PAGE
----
The Open button on dropbox.com

The Open button makes it easier to access files from dropbox.com. You can use it to open and edit files on your computer without creating new copies.

  1. Sign in to dropbox.com.
  2. Click the Open button to open the local version of the file that's already on your computer.

Why are the listed options different for some files?

The Open button displays different options, depending on whether a file is already synced to your computer or mobile device.

For .xlsx, .docx, and .pptx files

  • If a file is already downloaded to your computer or mobile device, you have three options:
    • Open it with an application on your desktop (the default option)
    • Open it in Office Online
    • Show it in Finder/Windows Explorer
  • Options when a file is already downloaded

  • If a file is not already downloaded to your computer or mobile device, the Open button will open it in Office Online. To download the file to your desktop, click (ellipsis) and then select Download.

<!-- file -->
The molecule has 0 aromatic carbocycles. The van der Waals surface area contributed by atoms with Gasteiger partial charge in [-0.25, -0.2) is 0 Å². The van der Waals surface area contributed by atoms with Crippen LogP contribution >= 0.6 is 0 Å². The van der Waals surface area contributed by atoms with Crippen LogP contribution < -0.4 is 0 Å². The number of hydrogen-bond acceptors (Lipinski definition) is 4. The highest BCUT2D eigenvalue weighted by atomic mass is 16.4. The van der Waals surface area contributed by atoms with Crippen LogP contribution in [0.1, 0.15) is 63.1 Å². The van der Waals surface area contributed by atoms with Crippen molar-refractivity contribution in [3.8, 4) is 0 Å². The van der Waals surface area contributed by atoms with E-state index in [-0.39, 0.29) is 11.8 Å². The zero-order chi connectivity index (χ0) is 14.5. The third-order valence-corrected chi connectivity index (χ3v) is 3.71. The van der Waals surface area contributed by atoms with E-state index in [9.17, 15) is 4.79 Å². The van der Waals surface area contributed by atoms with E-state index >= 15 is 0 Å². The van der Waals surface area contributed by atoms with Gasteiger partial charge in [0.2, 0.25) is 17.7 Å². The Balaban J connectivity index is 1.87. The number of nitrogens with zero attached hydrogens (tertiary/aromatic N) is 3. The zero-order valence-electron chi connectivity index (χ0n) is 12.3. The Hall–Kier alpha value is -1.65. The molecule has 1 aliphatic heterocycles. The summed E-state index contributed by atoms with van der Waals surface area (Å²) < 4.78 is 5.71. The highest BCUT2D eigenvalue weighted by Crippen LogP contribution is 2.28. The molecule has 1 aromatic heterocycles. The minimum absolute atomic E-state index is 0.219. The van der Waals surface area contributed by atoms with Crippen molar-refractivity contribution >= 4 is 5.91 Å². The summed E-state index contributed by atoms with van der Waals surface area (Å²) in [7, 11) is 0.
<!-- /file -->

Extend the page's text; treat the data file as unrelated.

• Options when a file has not been downloaded

For all other files

  • If a file is already downloaded to your computer or mobile device, you have two options:
    • Open it with an application on your desktop (the default option)
    • Show it in Finder/Windows Explorer
    • Note: If no application is detected for your file type, the Open button will automatically show it in Finder/Windows Explorer.
  • Other file types that have already been downloaded

    Other file types, open only

  • When a file is not already downloaded to your device's hard drive, you can download it to the desktop.

  • Download to desktop

Why is my file being opened with a specific application?

The Open button will open files using whichever application is set as the default for viewing files of that type on your operating system.

Can I still download the file?

If you see an Open button instead of a Download button, there's no need to download—it's already synced to the Dropbox folder on your computer. Clicking Show in File Explorer (or Show in Finder on OS X) will open the file in your system file browser.

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